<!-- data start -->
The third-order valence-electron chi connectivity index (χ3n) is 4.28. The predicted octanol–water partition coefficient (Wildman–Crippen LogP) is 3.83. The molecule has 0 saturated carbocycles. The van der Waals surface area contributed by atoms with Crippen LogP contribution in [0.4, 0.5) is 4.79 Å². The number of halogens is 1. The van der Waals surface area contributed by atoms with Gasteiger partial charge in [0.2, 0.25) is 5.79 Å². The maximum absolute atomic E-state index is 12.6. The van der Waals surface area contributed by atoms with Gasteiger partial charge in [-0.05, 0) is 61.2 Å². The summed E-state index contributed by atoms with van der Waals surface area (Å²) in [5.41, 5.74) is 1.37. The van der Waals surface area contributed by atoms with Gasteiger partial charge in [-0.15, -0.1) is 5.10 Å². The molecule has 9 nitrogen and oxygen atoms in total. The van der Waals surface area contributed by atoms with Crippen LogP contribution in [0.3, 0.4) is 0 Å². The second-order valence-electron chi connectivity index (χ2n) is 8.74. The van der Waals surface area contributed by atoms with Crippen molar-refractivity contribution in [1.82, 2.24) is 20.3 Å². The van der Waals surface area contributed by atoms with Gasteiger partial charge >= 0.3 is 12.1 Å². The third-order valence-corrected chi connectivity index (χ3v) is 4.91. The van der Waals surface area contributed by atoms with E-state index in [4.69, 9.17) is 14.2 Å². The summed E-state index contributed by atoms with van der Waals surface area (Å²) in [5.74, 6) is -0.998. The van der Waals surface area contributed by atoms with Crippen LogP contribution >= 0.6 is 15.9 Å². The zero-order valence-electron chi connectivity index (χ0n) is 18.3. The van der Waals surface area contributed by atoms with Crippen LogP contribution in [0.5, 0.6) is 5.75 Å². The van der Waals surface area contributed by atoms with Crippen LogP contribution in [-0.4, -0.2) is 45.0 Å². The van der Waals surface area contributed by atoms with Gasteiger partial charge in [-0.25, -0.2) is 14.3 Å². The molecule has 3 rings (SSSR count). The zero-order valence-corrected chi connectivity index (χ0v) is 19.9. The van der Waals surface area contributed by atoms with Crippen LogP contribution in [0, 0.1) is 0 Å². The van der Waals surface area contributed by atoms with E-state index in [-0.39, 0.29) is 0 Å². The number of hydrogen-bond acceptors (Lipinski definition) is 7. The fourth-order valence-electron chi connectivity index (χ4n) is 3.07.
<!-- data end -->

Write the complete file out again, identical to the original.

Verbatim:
The third-order valence-electron chi connectivity index (χ3n) is 4.28. The predicted octanol–water partition coefficient (Wildman–Crippen LogP) is 3.83. The molecule has 0 saturated carbocycles. The van der Waals surface area contributed by atoms with Crippen LogP contribution in [0.4, 0.5) is 4.79 Å². The number of halogens is 1. The van der Waals surface area contributed by atoms with Gasteiger partial charge in [0.2, 0.25) is 5.79 Å². The maximum absolute atomic E-state index is 12.6. The van der Waals surface area contributed by atoms with Gasteiger partial charge in [-0.05, 0) is 61.2 Å². The summed E-state index contributed by atoms with van der Waals surface area (Å²) in [5.41, 5.74) is 1.37. The van der Waals surface area contributed by atoms with Gasteiger partial charge in [-0.15, -0.1) is 5.10 Å². The molecule has 9 nitrogen and oxygen atoms in total. The van der Waals surface area contributed by atoms with Crippen LogP contribution in [0.3, 0.4) is 0 Å². The second-order valence-electron chi connectivity index (χ2n) is 8.74. The van der Waals surface area contributed by atoms with Crippen molar-refractivity contribution in [1.82, 2.24) is 20.3 Å². The van der Waals surface area contributed by atoms with Gasteiger partial charge >= 0.3 is 12.1 Å². The third-order valence-corrected chi connectivity index (χ3v) is 4.91. The van der Waals surface area contributed by atoms with E-state index in [4.69, 9.17) is 14.2 Å². The summed E-state index contributed by atoms with van der Waals surface area (Å²) in [5.74, 6) is -0.998. The van der Waals surface area contributed by atoms with Crippen LogP contribution >= 0.6 is 15.9 Å². The zero-order valence-electron chi connectivity index (χ0n) is 18.3. The van der Waals surface area contributed by atoms with Crippen LogP contribution in [0.5, 0.6) is 5.75 Å². The van der Waals surface area contributed by atoms with Crippen LogP contribution in [-0.4, -0.2) is 45.0 Å². The van der Waals surface area contributed by atoms with Gasteiger partial charge in [-0.25, -0.2) is 14.3 Å². The molecule has 3 rings (SSSR count). The zero-order valence-corrected chi connectivity index (χ0v) is 19.9. The van der Waals surface area contributed by atoms with Crippen LogP contribution in [0, 0.1) is 0 Å². The van der Waals surface area contributed by atoms with E-state index in [-0.39, 0.29) is 0 Å². The number of hydrogen-bond acceptors (Lipinski definition) is 7. The fourth-order valence-electron chi connectivity index (χ4n) is 3.07.